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PROPOSITION ELECTION: Prop B fails by narrow margin, ending effort to reform contract-negotiating process between city and police

The much-debate measure is the result of a local effort to reform various facets of the San Antonio Police Department.

SAN ANTONIO — A months-long effort by local activists to reform contract negotiations between San Antonio and its police department – including how much power officers have during investigations into alleged wrongdoing – appeared to come to an end in Saturday's election, where a slightly higher number of voters came out against the measure, known as Proposition B, than in support of it. 

50.9% of early voters came out against Prop B in a dramatic development early on, while 49.1% were for it. But with all voting centers reporting, the opposition's frontrunner status only grew; by the end of Saturday night, 51.16% of voters had voted against it, compared to 48.84% voters in support. 

With more than 150,000 voters providing their say, that came down to a difference of just 3,475 ballots.

Prop B took center stage over the last few weeks as everyone from local representatives to Spurs head coach Gregg Popovich weighed in. The measure was born out of a petition by the Alamo City group Fix SAPD, which was collecting signatures outside early voting locations ahead of the November election.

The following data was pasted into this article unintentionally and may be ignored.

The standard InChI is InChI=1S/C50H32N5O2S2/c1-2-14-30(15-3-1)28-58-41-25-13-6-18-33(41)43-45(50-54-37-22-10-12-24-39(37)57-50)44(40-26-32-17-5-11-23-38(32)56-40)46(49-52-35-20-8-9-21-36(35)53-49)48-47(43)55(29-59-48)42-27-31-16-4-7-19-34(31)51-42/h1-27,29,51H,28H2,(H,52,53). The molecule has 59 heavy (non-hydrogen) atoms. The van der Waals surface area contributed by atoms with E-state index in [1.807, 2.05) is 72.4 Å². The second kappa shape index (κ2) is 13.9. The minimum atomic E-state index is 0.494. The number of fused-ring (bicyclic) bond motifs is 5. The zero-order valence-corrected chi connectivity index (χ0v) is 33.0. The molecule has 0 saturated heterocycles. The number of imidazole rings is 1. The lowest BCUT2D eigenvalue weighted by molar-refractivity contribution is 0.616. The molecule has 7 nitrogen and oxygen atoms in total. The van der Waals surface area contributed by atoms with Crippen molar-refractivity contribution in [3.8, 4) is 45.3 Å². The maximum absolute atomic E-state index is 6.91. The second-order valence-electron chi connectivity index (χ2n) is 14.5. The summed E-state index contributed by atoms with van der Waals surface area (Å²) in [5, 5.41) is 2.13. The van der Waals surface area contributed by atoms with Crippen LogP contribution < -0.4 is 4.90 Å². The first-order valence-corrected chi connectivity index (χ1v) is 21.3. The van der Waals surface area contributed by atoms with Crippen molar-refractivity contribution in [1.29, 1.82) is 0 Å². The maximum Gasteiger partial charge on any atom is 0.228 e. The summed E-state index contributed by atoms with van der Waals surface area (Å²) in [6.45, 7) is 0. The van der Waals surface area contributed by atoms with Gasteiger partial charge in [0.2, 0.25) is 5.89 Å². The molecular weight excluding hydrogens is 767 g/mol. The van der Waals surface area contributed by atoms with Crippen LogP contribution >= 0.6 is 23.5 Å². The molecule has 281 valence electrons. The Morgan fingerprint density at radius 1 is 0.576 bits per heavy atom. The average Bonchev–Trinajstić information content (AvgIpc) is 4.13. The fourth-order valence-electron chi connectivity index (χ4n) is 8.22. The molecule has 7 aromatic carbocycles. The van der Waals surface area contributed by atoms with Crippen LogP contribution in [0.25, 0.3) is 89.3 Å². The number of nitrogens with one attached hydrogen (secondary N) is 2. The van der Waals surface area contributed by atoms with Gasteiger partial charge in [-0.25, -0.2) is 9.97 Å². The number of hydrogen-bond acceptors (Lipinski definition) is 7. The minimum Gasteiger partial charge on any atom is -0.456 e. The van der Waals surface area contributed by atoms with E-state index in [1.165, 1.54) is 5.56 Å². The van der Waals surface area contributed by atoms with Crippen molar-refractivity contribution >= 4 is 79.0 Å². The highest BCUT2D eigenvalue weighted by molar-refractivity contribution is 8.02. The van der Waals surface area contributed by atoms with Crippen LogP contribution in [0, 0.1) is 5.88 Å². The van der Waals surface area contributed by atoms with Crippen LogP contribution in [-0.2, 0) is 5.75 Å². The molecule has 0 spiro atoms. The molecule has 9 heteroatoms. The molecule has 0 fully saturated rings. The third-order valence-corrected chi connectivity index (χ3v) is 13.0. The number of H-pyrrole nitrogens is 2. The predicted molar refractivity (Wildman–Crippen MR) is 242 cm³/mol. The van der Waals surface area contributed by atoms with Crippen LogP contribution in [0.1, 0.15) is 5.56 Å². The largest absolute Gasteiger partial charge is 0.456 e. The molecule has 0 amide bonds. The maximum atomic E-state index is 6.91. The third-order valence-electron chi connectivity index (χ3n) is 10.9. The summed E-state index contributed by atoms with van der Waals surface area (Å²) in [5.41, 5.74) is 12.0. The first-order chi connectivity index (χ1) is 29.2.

By mid-January, the group had officially submitted their petition, cementing a spot on the May ballot.

“It's about having a voice in our contracts and moving to a system where we can still have great pay and great benefits for our officers, but we have a say on police discipline,” a local activist with Fix SAPD said at the time.

Prop B was constructed of 10 specific changes, including eliminating the potential for disciplinary action to be reversed after the fact through arbitration; preventing officers' ability to use holiday/bonus days to receive pay while suspended; and doing away with delayed interviews of officers alleged of wrongdoing while on the job.

Proposition A – which, if passed, would expand how the city uses bond in regards to public works priorities – passed easily, with 58% of voters for the ballot measure and 42% against. 


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